The series comes from QCode, the studio that released Blackout earlier this year. Like its predecessor (which featured Mr. Robot’s Rami Malik), it features a high-profile lineup of actors: Cynthia Erivo (Widows, Bad Times at the El Royale) voices Raylene, while Martin Starr (Silicon Valley), Lamorne Morris (New Girl) and Lance Reddick (The Wire, Fringe) are also part of the cast. But while the actors bring the intense story to life, what really sets the series apart is the studio’s attention to sound design, putting together a world that had me listening at the edge of my seat — and sometimes jumping right out of it.
Blank noted there were things you could do with an audio drama “that you just can’t do in a television series or a movie.” Specifically, he felt that an audio drama would allow him do better develop the characters in a way that a feature film just wouldn’t allow, and that good sound design could enhance the story. He and his production team worked to make the show as immersive as possible. “I’m worried about people doing surgery or riding bikes or something because there is definitely some stuff that’s intended to scare you.” The sound moves from side to side, and adds a visceral level of tension as you listen.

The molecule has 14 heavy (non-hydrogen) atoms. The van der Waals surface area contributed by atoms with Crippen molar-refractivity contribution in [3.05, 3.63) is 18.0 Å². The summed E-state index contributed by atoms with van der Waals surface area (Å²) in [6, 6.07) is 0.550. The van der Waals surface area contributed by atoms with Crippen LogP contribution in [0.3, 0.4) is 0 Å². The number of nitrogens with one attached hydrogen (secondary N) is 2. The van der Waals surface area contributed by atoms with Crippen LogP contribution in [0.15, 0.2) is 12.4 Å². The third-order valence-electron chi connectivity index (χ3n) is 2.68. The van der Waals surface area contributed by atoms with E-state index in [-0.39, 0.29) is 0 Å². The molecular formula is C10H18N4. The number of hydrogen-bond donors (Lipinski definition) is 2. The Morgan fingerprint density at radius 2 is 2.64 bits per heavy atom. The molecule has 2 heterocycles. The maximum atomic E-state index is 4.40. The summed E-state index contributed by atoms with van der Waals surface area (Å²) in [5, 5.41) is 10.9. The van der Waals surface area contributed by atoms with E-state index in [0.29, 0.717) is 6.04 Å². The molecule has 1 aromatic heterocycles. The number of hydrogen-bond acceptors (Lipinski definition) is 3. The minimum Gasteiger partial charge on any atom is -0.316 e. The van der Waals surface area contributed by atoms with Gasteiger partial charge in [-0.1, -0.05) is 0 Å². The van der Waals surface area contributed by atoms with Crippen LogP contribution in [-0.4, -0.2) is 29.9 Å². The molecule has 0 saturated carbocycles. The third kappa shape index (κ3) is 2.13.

There is nothing more powerful than the human imagination... more so than a watered-down movie version. I can still vividly remember the radio theatre productions I used to hear over the radio where your own mind enhances the story and effects. Podcasts are great in that you can listen offline, when and where you want to, not according to someone else's schedule.
#podcast Carrier is an immersive podcast that left me on the edge of my seat
Be careful while driving